Collaborative Research: Improving Small Area Population Estimation with High-Resolution Remote Sensing
Le Wang Principal Investigator
MetadataShow full item record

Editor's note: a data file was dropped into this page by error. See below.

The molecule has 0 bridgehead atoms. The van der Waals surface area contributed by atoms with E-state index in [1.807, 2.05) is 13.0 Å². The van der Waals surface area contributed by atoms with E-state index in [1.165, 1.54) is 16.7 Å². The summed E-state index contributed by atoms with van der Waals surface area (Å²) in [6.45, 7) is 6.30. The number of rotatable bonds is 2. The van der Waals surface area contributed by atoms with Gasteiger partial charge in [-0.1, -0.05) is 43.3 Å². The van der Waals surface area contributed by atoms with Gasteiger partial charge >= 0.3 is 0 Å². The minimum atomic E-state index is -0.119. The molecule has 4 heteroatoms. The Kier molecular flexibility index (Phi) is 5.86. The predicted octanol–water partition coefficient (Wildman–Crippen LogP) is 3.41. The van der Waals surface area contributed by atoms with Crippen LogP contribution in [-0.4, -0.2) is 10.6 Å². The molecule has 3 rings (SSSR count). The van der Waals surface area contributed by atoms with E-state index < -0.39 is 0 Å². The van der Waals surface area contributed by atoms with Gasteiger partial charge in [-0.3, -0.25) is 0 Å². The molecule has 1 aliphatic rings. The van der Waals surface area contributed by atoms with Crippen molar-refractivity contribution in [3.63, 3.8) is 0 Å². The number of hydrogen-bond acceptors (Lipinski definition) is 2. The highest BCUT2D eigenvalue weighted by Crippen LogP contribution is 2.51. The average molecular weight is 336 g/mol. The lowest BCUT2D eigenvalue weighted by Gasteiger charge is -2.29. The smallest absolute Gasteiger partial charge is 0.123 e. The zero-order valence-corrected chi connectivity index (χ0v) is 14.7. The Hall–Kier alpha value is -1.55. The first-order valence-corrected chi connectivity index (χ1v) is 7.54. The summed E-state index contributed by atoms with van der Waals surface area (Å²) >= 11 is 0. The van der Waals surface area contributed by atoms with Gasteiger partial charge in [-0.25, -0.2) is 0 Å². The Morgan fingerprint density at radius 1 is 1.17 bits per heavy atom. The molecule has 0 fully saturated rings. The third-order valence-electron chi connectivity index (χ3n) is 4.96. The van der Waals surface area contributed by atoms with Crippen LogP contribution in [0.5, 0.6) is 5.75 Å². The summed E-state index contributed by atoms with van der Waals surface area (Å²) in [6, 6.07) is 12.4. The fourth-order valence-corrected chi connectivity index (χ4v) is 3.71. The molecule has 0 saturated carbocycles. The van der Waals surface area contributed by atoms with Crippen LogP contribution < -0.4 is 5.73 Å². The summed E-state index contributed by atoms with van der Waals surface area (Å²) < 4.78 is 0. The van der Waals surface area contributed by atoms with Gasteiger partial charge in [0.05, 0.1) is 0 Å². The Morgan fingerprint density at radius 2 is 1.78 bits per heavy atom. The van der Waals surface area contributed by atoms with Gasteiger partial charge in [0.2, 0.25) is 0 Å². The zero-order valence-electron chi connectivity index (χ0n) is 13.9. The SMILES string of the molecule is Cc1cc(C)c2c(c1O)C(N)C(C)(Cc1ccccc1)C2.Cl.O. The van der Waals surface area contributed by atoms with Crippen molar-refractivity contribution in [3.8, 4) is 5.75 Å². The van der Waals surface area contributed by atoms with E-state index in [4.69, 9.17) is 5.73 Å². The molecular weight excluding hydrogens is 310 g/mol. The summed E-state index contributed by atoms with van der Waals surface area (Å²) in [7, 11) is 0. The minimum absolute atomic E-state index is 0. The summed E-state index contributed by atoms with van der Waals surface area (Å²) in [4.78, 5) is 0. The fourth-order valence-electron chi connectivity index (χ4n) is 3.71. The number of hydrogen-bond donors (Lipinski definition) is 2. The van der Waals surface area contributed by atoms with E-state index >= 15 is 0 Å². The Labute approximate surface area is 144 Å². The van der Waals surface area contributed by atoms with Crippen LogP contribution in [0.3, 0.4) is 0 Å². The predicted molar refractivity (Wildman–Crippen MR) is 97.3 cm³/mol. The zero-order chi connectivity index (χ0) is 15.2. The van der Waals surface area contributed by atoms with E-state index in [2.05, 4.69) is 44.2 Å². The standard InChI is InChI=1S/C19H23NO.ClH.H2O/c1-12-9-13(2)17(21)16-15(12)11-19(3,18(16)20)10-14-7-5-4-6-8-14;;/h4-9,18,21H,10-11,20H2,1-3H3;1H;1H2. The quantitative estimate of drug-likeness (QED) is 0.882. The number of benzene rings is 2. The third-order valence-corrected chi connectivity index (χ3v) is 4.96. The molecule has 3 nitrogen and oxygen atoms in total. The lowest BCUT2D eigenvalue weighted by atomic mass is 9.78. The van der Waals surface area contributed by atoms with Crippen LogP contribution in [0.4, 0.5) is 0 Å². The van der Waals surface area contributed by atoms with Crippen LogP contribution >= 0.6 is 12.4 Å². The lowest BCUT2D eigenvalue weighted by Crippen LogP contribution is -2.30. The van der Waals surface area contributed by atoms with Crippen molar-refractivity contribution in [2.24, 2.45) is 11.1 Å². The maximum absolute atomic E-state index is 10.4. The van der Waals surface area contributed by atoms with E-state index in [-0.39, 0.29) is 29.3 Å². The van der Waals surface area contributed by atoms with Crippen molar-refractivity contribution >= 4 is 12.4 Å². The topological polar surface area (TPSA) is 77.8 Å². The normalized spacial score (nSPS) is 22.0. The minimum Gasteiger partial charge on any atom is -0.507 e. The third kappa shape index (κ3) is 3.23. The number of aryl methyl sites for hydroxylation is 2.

Small-area population estimates are essential for understanding and responding to many social, political, economic, and environmental problems. The size and distribution of the population often are key determinants for resource allocation for state and local governments. In the United States, detailed population data are only available for one date per decade through the national census. This frequency often does not meet the needs of rapid growth areas like Austin, Texas where noteworthy local inter-censal population changes occur. The overall objective of this project is to develop a cost-effective method to generate detailed (census block level), timely (inter-census) and accurate population estimates. This will be accomplished by development of an improved estimation of housing units in an automatic fashion from emerging high-spatial resolution remote sensing technologies, such as high spatial resolution satellite imagery and Light Detection And Ranging (LiDAR). A conventional Housing Unit (HU) method will then be employed to calculate population counts at census block level. Two separate validations: including a household special census, and comparisons to 2010 Census, will be performed to evaluate the accuracy of population estimates derived from the developed remote sensing methods. <br/><br/>This project is intended to synergize previous efforts that separately existed in two fields: remote sensing and population geography, in order to seek solutions for providing timely population estimates at census block level. The research will make significant contributions to the technical advancement of the two fields as well as demonstrate a viable scheme for linking the two fields in addressing population estimation. The proposed method will provide a more cost-effective solution for population projections since the method is mainly driven by remote sensing data as compared to the laboriously collected decennial and survey data of the Census Bureau. In addition, the results of the project will be discussed extensively with city planners and officials from Austin and nearby rapidly growing localities.